Save The Galápagos From Destruction
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Sponsor: The Rainforest Site
The Galápagos Islands contain some of the rarest animals on Earth. Help us protect them!
The Galápagos Islands are home to some of the most diverse ecosystems on the planet. These ecosystems are protected by a marine reserve that extends to 40 nautical miles from the islands and the Ecuador Exclusive Economic Zone (EEZ) that extends about 160 nautical miles further.
On the edge of that zone is a fleet of Chinese fishing ships that are pulling anything they can from the Pacific Ocean, protected species or not.
The crews aboard these ships are required by maritime law to report their location at least once every four hours, but many have been caught with their Automatic Identification System tracking (AIS) transmitters turned off for 12 to 24 hours at a time while illegally entering the EEZ 1.
China's unofficial fishing fleet is larger than that from any other country in the world, with nearly 17,000 vessels - 1,000 of which use "flags of convenience" and are registered in other countries 2.
At least 340 of these vessels were recorded in the EEZ in August, after 260 were reported in July. Many have been linked to companies with suspected records of illegal, unreported and unregulated fishing 3.
Many of the ships are illegal trawlers, banned from fishing in Chinese waters as they damage ecosystems by dragging nets along the seafloor. Others pull long fishing lines laced with hundreds of hooks though the water, catching everything and anything they snag. Still others are supply tankers or cargo vessels used to refuel the fishing boats and help them make room for more fish3.
All of these practices are against the law, which is being flagrantly dismissed. Meanwhile, Chinese government officials maintain the fleet is not breaking any laws4.
According to the Galápagos Conservation Trust, the overfishing of sharks causes irreparable damage to marine ecosystems. Yet this is exactly what fishing vessels around the islands are doing5. The waters surrounding the Islands are home to one of the highest concentration of sharks in the world and they are usually the main target of illegal boats, harvested solely for their fins to fulfill the high demand for shark-fin soup in Asia.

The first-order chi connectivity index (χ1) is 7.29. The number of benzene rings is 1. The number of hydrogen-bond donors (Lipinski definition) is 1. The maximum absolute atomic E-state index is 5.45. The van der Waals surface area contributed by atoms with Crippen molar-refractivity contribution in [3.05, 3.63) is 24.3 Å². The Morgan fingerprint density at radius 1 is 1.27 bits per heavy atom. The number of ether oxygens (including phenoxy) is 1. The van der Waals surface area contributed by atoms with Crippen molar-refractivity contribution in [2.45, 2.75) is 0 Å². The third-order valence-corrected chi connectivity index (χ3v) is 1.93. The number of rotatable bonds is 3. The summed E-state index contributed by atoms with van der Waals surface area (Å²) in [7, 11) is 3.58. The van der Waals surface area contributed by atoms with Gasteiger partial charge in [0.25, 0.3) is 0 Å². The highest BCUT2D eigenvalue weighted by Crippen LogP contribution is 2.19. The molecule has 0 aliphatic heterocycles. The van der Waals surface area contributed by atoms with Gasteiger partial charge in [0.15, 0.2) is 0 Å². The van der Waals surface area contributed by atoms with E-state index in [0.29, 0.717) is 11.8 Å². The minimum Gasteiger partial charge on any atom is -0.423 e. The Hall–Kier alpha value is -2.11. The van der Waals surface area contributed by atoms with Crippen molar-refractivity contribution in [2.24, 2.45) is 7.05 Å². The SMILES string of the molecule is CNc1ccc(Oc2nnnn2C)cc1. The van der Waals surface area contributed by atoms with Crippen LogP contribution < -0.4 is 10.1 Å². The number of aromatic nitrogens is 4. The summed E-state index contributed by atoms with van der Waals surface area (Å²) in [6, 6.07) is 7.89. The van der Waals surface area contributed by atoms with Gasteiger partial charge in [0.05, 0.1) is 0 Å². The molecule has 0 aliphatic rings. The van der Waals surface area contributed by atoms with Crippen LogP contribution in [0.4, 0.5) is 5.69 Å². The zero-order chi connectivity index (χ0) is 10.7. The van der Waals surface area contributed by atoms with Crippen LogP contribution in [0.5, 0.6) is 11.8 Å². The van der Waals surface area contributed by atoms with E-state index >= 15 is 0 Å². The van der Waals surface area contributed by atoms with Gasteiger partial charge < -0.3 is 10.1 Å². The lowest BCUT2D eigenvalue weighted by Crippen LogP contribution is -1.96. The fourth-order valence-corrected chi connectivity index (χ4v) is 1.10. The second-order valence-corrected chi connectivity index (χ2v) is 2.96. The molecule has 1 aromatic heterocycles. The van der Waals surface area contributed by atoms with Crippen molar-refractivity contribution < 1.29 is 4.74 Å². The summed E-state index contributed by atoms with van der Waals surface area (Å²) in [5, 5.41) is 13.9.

Roque Sevilla, former mayor of Quito, is part of a group working on a "protection strategy" for the islands that involves Ecuador establishing a corridor of marine reserves with neighboring Costa Rica, Panama and Colombia to block fishing boats from exploiting the waters between the Galápagos and South and Central America6. This would protect more than 200,000 square nautical miles of critical marine habitat.
Sign the petition below and tell the President of the Republic of Ecuador to implement this marine reserve corridor and protect the marine wildlife around the Galápagos.
- Yonat Friling, FOX News (30 September 2020), "Chinese fishing fleets caught in Galapagos Islands violating Ecuadorian sovereignty."
- Miren Gutierrez, Alfonso Daniels, Guy Jobbins, Guillermo Gutierrez Almazor and César Montenegro, ODI (June 2020), "China's distant-water fishing fleet: scale, impact and governance."
- Dan Collyns, The Guardian (27 July 2020), "Alarm over discovery of hundreds of Chinese fishing vessels near Galápagos Islands."
- Christopher Torchia, Associated Press (4 September 2020), "Recent data show Chinese fishing fleet still near Galapagos."
- Galapagos Conservation Trust (2019), "Overfishing is a Significant Threat to the Marine Ecosystem in Galapagos."
- Dan Collyns, The Guardian (6 August 2020), "'They just pull up everything!' Chinese fleet raises fears for Galápagos sea life."
Presidencia de la Republica del Ecuador Lenín Moreno Garcés,
The Galápagos Islands are surrounded by a fleet of fishing boats that are destroying the vibrant marine ecosystems that have called these islands home for millennia. When these ships are not illegally trawling through the Ecuador Exclusive Economic Zone (EEZ), they are anchored right at the border. There, they catch rare migratory species like hammerhead sharks, which are slaughtered for shark-fin soup.
The threat from these ships is increasing as cargo tankers and supply vessels join the fleet. Many have been linked to companies with suspected records of illegal, unreported and unregulated fishing, and their numbers are increasing each month.
Unless fishing is banned over critical regions like the Cocos Ridge, which connects the Galápagos Islands to mainland Costa Rica, and the Carnegie Ridge which links the archipelago to Ecuador and continental South America, the fate of these islands and the species that live there will be driven to extinction.
I call on you to adopt the protection strategy designed by former Quito mayor Roque Sevilla and establish a corridor of marine reserves with Costa Rica, Panama and Colombia to block fishing boats from exploiting the waters between the Galápagos and South and Central America.
Take action now, protect more than 200,000 square nautical miles of critical marine habitat, and set a precedent in giving native and migratory species a chance to flourish once more.